Smart Growth America’s latest edition of Dangerous by Design, a frequent report that examines how street design impacts road safety, looks at the astonishing 62% increase in the deaths of people struck and killed while walking since 2009. Rather than just walking through the report’s findings, as a fellow area resident (and former photojournalist), I wanted to tell the story of one particularly deadly corridor in our area through photos.
A one-mile stretch of University Boulevard in Langley Park, Maryland, is the embodiment of “dangerous by design,” where the top priority of moving as many vehicles as possible as fast as possible trumps the safety of all people. The result has been decades of preventable injuries and deaths.
A look at University Boulevard in Langley Park, Maryland
Langley Park is a rich and vibrant place. About 83% of the residents are people of Hispanic origin, a large number of whom are recent immigrants (including others from non-Spanish speaking countries as well.) It’s home to more than 20,000 people living in all types of homes, tons of foot traffic, a bustling bus station, street preachers and produce sellers posted up on corners, and an incredible range of small businesses. But this thriving community does so in spite of the hostility, division, and danger created by this road.
According to the federal data in our map—roughly between the intersections of New Hampshire Avenue on the west and W. Park Dr. on the east in Adelphi—there have been at least 11 people killed while walking since 2008, with countless more collisions and injuries. The danger and discomfort are not hard to see—and feel.
With six travel lanes and signalized crossings located far apart, the State of Maryland’s priorities for this road are clear: it exists first to move as many cars as fast as possible. Other considerations, such as the safety and convenience of people walking, improving access and connectivity, creating a livable, valuable place, or serving the local economy, are secondary concerns.
The right-of-way is truly immense, but it’s hard to appreciate the scale until you try to rush across 6-8 lanes on foot within a 30-second crosswalk signal—which is tough with older legs or two kids alongside.
There’s also been a major amount of construction related to the much-delayed Purple Line, which will eventually run down the middle of University. While this is slated to bring some long-term improvements (including a reduction from three travel lanes each way down to two), it’s also resulted in terrible conditions for pedestrians. It’s certainly miserable to drive through here (bump-bump-bump-bump) but the people who walk have been completely forgotten, with patchy uneven pavement, trench cuts, crosswalks that were never repainted, and unexpected blockages from equipment or barrels.
On one of the days I was here, the southern sidewalk across Riggs was “closed” for some type of work in the middle of the street, though most people (logically) ignored the sign and crossed anyway instead of spending at least five minutes crossing three times to reach the same point.
This 2017 piece by Capitol News Service remains one of the best in-depth examinations of the tension between the needs of the people in Langley Park and a road designed to move vehicles fast. One interesting detail in that piece is this older but relevant map (see image below) of deaths, injuries and pedestrians struck here, which clearly shows that the intersections are in fact the most dangerous locations.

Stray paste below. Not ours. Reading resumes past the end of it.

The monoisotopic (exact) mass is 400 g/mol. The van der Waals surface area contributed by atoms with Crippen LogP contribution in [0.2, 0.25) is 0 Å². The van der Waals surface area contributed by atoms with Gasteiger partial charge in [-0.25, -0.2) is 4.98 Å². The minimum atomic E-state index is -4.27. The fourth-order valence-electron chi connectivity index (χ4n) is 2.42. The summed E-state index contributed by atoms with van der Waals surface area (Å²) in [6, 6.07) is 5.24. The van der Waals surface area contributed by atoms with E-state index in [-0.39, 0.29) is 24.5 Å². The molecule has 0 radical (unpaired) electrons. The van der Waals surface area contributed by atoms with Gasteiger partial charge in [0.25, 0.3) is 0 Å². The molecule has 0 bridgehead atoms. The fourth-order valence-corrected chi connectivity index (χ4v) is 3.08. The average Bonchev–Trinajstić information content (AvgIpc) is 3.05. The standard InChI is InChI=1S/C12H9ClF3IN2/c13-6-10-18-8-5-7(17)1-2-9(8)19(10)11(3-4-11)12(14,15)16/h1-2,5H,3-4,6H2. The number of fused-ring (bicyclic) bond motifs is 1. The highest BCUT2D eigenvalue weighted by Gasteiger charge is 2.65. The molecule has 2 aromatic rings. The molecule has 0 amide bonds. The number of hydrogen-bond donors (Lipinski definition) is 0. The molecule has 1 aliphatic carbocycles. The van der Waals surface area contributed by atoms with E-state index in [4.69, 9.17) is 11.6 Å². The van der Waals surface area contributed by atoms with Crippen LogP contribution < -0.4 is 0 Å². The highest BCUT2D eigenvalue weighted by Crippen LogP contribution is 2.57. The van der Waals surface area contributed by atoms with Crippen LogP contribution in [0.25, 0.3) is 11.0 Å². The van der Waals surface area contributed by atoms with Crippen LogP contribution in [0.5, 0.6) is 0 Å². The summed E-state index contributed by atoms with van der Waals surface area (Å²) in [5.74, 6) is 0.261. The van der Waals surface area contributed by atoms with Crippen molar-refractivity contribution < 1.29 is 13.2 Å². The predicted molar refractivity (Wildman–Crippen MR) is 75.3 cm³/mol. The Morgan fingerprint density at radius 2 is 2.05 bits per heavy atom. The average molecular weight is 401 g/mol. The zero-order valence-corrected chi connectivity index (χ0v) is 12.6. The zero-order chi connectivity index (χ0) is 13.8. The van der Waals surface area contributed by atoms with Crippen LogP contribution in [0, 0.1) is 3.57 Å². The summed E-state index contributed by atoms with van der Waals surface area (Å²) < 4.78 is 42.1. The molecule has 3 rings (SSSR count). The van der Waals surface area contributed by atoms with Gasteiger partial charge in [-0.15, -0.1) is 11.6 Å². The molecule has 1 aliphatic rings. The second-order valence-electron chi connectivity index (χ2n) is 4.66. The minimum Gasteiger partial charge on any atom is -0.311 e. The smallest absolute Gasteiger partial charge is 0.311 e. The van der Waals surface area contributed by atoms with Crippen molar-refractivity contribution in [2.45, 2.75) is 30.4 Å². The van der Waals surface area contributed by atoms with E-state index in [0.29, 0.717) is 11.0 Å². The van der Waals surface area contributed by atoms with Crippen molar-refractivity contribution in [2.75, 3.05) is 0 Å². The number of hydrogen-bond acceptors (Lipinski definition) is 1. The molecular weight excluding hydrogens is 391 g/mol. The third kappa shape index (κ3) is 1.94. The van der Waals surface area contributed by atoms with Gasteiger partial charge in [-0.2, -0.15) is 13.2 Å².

One factor is certainly the right-turn “slip lanes,” including four at New Hampshire Avenue and two at Riggs Road.
These extra gentle right-turn lanes exist to prioritize speed over safety by removing turning cars from the flow of traffic and allowing them to make turns without slowing down. This puts pedestrians—who have the right of way at the same moment cars are being encouraged to take a turn without slowing down—in incredible danger. Drivers should protest when slip lanes exist in places like these, because the design sets them up to fail.
I watched dozens of people get stuck on those little islands between the crosswalks, unable to finish crossing, even though they had the right of way. I saw others tentatively step off with vehicles approaching, sometimes waving their hands, hoping the drivers would see them and stop. And I saw other drivers just ignore people and fly through the crosswalks at speeds of 35 mph—or more.
Thankfully, it looks like some of these slip lanes are due to be removed as part of the Purple Line changes. But why wait? The world didn’t end when the SW Riggs Road slip lane was closed for construction.
As I spent a few days traversing the street and meeting people, I got to thinking:
How would University look if everyone responsible said “No more! We’re going to do whatever it takes to eliminate these deaths and injuries.” How different would daily life be for the tens of thousands of people who live nearby if new signalized crossings were added, the slip lanes were eliminated, and perhaps curb lanes were removed in favor of massively expanded sidewalks with shade trees planted in the “clear zone” close to the road?
Could travel times get worse? Definitely. Would safety (for everyone, including drivers!) be improved? Absolutely. Would the street serve everyone better? Of course.
Ask yourself: Do you think the Maryland or Prince George’s County transportation officials responsible for proposing and implementing ambitious changes that eliminated deaths but worsened travel times would be celebrated, or shown the door? With the number of people killed while walking continuing to reach historic highs each year—even as state or local DOTs profess that safety is their top priority—it’s possible to find out where their values truly lie.
Just take a walk.